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Apomorphine parenteral

Updated 2 Feb 2023 | Other dopaminergic drugs


Solution for infusion or injection containing apomorphine

Drugs List

  • APO-GO 30mg/3ml solution for injection pre-filled pen
  • APO-GO 50mg/10ml solution for infusion pre-filled syringe
  • APO-GO 50mg/5ml solution for injection ampoule
  • apomorphine 100mg/20ml solution for infusion vial
  • apomorphine 30mg/3ml solution for injection cartridges
  • apomorphine 30mg/3ml solution for injection pre-filled pen
  • apomorphine 50mg/10ml solution for infusion pre-filled syringe
  • apomorphine 50mg/5ml solution for injection ampoule
  • DACEPTON 100mg/20ml solution for infusion vial
  • DACEPTON 30mg/3ml solution for injection cartridge
  • Therapeutic Indications


    Parkinson's. Motor fluctuations inadequately controlled by dopaminergics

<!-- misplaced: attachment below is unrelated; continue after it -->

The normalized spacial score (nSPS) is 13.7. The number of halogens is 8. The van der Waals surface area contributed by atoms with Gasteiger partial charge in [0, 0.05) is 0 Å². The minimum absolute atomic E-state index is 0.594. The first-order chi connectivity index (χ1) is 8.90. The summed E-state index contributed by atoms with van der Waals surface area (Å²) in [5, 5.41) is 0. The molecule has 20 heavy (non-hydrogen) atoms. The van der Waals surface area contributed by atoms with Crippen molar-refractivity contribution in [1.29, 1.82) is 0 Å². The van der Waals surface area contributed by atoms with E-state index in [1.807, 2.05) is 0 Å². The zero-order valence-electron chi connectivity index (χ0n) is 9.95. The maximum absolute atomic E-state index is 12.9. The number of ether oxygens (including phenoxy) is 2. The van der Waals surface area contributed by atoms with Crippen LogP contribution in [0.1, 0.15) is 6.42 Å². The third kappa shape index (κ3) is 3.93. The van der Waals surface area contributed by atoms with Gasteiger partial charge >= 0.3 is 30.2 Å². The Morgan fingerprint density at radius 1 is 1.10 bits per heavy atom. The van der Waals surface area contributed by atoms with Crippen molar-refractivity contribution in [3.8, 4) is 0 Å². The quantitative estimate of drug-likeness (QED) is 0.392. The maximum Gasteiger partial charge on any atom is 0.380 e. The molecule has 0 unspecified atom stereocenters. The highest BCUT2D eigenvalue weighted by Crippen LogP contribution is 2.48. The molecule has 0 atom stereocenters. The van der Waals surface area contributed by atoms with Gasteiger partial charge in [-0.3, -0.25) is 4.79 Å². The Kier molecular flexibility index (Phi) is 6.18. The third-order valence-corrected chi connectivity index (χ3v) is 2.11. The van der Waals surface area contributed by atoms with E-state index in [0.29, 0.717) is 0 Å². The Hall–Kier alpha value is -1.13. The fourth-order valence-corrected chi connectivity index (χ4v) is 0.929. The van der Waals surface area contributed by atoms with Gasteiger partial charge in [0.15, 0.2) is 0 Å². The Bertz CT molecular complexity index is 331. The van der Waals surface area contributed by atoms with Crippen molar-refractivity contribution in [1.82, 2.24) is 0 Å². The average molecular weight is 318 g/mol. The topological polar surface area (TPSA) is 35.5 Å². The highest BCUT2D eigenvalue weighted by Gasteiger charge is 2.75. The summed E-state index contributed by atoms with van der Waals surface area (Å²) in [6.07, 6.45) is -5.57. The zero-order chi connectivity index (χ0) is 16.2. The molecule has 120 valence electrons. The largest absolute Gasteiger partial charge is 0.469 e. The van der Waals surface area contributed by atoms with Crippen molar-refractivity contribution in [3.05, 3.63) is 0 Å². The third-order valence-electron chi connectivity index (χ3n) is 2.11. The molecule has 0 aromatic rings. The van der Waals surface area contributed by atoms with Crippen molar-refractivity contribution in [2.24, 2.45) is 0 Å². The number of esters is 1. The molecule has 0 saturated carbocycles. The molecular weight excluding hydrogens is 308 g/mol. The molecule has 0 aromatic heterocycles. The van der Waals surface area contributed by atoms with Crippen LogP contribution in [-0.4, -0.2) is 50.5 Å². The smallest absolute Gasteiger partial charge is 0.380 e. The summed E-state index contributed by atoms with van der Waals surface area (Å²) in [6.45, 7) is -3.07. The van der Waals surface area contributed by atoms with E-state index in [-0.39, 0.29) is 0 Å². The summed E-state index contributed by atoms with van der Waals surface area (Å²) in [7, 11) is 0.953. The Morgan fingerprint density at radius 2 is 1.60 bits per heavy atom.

Treatment with apomorphine should only start once the patient's treatment with levodopa, with or without dopamine agonists, has been optimised.

    The optimal dosage of apomorphine should be determined on an individual patient basis.

    Patients using apomorphine should be capable of recognising the onset of hypokinetic ("off") episodes and be capable of injecting themselves or have a carer able to inject them when required.


    Intermittent injections

    Determination of threshold dose by incremental dosing schedule:
    Initially 1mg of apomorphine hydrochloride (approximately 15 to 20micrograms/kg) is injected subcutaneously during a hypokinetic period and the patient observed over 30 minutes for a motor response.